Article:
Hepatitis A cases surging in Ohio: Should you get vaccinated?

CLEVELAND, OH (WOIO) - At this time last year there were just five cases of Hepatitis A in Ohio, but officials with Ohio Department of Health (ODH) are reporting there have been 47 so far this year.

"Hepatitis A is a vaccine-preventable liver disease that usually spreads when a person ingests fecal matter — even in microscopic amounts — from contact with objects, food, or drinks contaminated by the stool of an infected person," a release from ODH said.

Other states around Ohio are also seeing this issue but even worse.

In the states of Indiana, Kentucky, Michigan and West Virginia they are experiencing outbreaks of Hepatitis A, but Ohio doesn't reach that level yet.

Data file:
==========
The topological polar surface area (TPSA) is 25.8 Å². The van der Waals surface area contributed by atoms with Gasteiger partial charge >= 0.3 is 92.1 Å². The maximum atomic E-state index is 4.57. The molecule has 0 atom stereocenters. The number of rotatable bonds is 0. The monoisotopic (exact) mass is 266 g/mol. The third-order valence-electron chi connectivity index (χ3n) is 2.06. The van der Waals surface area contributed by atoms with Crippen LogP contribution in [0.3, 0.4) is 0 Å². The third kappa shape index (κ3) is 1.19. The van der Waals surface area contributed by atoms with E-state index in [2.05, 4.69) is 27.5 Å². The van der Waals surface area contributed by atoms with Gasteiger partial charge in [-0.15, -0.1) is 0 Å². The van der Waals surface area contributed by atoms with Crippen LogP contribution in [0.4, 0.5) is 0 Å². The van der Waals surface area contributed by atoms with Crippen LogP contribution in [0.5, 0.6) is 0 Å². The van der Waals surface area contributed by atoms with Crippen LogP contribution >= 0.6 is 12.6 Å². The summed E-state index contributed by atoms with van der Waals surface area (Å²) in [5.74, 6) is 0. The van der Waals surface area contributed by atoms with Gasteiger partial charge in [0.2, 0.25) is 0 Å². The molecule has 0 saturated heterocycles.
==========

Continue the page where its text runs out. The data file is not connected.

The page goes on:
In order to call it an outbreak, there needs to be at least two cases to be linked to a common exposure source.

That has not happened in Ohio.

Who should get the vaccine?

Because a vaccine can prevent a person from being infected with Hepatitis A the ODH is advising many in Ohio, who are at high-risk, to be proactive and get the vaccine from either their healthcare provider or a local health department.

Those at high-risk include:

  • Those with direct contact with individuals infected with the virus
  • Travelers to countries where the virus is prevalent
  • Men who have sex with men
  • People who use street drugs (injected or not)
  • People with blood clotting factor disorders
  • People with chronic liver disease
  • Families/close contacts of adopted children newly arrived from countries where hepatitis A is common.

Symptoms:

  • Fatigue
  • Low appetite
  • Stomach pain
  • Nausea
  • Clay-colored stools
  • Jaundice

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